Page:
It was announced yesterday that Angelina Jolie‘s next directing project will be By The Sea, a smallish relationship drama costarring herself and husband Brad Pitt. It shoots next month (partly in Malta) with Universal distributing. Last May The Hollywood Reporter‘s Borys Kit wrote that “some insiders [are speculating] it could be a relationship drama that Jolie wrote several years ago, [about] a couple with issues who take a vacation in a last-ditch effort to save their marriage.”

Well and good, except with one or two exceptions husband-and-wife collaborations have not worked out. At the very least they’re spotty. All good films come about through creative collaboration and, to a certain extent, conflict. But the best ones are almost always the result of a single, all-powerful director being the absolute boss — a creative dictator whose vision and control is mostly unchallenged. (Or at least is not strongly interfered with.) It follows that this dynamic can’t prevail when a husband and wife make a film together as all successful, healthy marriages rest upon an understanding that they have a partnership to maintain, and that this means showing mutual respect and some deference and that neither party is the CEO…well, that’s not really true, is it?

Most of the marriages that I know are more or less about the wife being the honcho and the mature, practical-minded brains of the family and the husband, in many instances an adolescent in adult clothing, pretty much doing what he’s told (bring home his share of the bacon, mow the lawn, put up the storm windows, take out the garbage). If Brangelina have that kind of marriage then By The Sea might actually work out. If they don’t then it probably won’t. I’m sorry.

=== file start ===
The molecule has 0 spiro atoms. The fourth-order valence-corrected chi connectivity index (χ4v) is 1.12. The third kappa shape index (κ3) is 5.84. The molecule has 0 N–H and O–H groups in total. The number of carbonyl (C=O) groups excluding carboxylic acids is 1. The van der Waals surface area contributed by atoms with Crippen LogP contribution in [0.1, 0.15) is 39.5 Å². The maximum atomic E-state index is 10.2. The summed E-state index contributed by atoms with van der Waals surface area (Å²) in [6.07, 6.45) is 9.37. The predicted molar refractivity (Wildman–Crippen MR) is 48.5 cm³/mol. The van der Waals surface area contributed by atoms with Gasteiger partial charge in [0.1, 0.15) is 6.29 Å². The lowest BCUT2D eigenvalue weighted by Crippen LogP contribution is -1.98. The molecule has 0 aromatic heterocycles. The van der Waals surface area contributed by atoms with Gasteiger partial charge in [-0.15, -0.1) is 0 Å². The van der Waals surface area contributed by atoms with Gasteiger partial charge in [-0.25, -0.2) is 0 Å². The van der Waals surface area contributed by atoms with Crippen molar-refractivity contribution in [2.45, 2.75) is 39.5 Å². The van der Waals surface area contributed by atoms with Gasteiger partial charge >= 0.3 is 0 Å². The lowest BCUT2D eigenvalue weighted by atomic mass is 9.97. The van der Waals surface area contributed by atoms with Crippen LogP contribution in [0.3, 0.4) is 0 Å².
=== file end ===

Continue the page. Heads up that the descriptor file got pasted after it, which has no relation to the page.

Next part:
Tammy is the most recent example of a husband-wife collaboration (Melissa McCarthy, Ben Falcone) gone wrong. (In the view of critics and people with taste, I mean.) I didn’t think Hit and Run, directed by Dax Shepard and costarring his wife Kristin Bell, was too bad (some of it was actually inspired, I felt) but it didn’t seem to connect all that well commercially. The most critically esteemed male-female movie collaboration in history is the one that existed between the close-but-unmarried Woody Allen and Mia Farrow, but that was one in which Allen was the undisputed boss. Paul Newman and Joanna Woodward worked out pretty well together when they made Rachel Rachel with Newman directing and Woodward starring. The Savage Is Loose, a 1974 collaboration between director and star George C. Scott and his wife Trish Van Devere, was general regarded as a critical and commercial dud.